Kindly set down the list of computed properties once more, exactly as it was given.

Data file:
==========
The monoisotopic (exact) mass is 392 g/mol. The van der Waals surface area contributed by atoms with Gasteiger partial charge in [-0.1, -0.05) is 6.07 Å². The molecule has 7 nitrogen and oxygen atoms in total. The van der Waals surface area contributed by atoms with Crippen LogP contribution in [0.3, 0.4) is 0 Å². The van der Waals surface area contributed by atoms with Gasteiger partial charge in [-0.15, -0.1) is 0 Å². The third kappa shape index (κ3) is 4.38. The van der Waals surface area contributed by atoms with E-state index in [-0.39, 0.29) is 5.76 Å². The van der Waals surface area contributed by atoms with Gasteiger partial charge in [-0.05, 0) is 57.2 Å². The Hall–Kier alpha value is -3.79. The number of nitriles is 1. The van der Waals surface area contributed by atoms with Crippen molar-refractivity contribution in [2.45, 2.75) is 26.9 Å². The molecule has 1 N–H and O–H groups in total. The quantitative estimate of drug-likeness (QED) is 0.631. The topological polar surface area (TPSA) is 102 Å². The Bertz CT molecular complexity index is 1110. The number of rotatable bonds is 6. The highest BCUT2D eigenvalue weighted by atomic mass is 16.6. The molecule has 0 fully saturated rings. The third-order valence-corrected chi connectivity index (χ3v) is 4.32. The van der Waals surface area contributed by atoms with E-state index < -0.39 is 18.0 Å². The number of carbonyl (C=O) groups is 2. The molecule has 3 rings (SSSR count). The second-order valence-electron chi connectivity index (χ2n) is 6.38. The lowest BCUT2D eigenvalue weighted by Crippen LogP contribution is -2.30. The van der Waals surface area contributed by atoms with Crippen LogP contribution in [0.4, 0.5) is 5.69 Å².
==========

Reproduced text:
The monoisotopic (exact) mass is 392 g/mol. The van der Waals surface area contributed by atoms with Gasteiger partial charge in [-0.1, -0.05) is 6.07 Å². The molecule has 7 nitrogen and oxygen atoms in total. The van der Waals surface area contributed by atoms with Crippen LogP contribution in [0.3, 0.4) is 0 Å². The van der Waals surface area contributed by atoms with Gasteiger partial charge in [-0.15, -0.1) is 0 Å². The third kappa shape index (κ3) is 4.38. The van der Waals surface area contributed by atoms with E-state index in [-0.39, 0.29) is 5.76 Å². The van der Waals surface area contributed by atoms with Gasteiger partial charge in [-0.05, 0) is 57.2 Å². The Hall–Kier alpha value is -3.79. The number of nitriles is 1. The van der Waals surface area contributed by atoms with Crippen molar-refractivity contribution in [2.45, 2.75) is 26.9 Å². The molecule has 1 N–H and O–H groups in total. The quantitative estimate of drug-likeness (QED) is 0.631. The topological polar surface area (TPSA) is 102 Å². The Bertz CT molecular complexity index is 1110. The number of rotatable bonds is 6. The highest BCUT2D eigenvalue weighted by atomic mass is 16.6. The molecule has 0 fully saturated rings. The third-order valence-corrected chi connectivity index (χ3v) is 4.32. The van der Waals surface area contributed by atoms with E-state index < -0.39 is 18.0 Å². The number of carbonyl (C=O) groups is 2. The molecule has 3 rings (SSSR count). The second-order valence-electron chi connectivity index (χ2n) is 6.38. The lowest BCUT2D eigenvalue weighted by Crippen LogP contribution is -2.30. The van der Waals surface area contributed by atoms with Crippen LogP contribution in [0.4, 0.5) is 5.69 Å².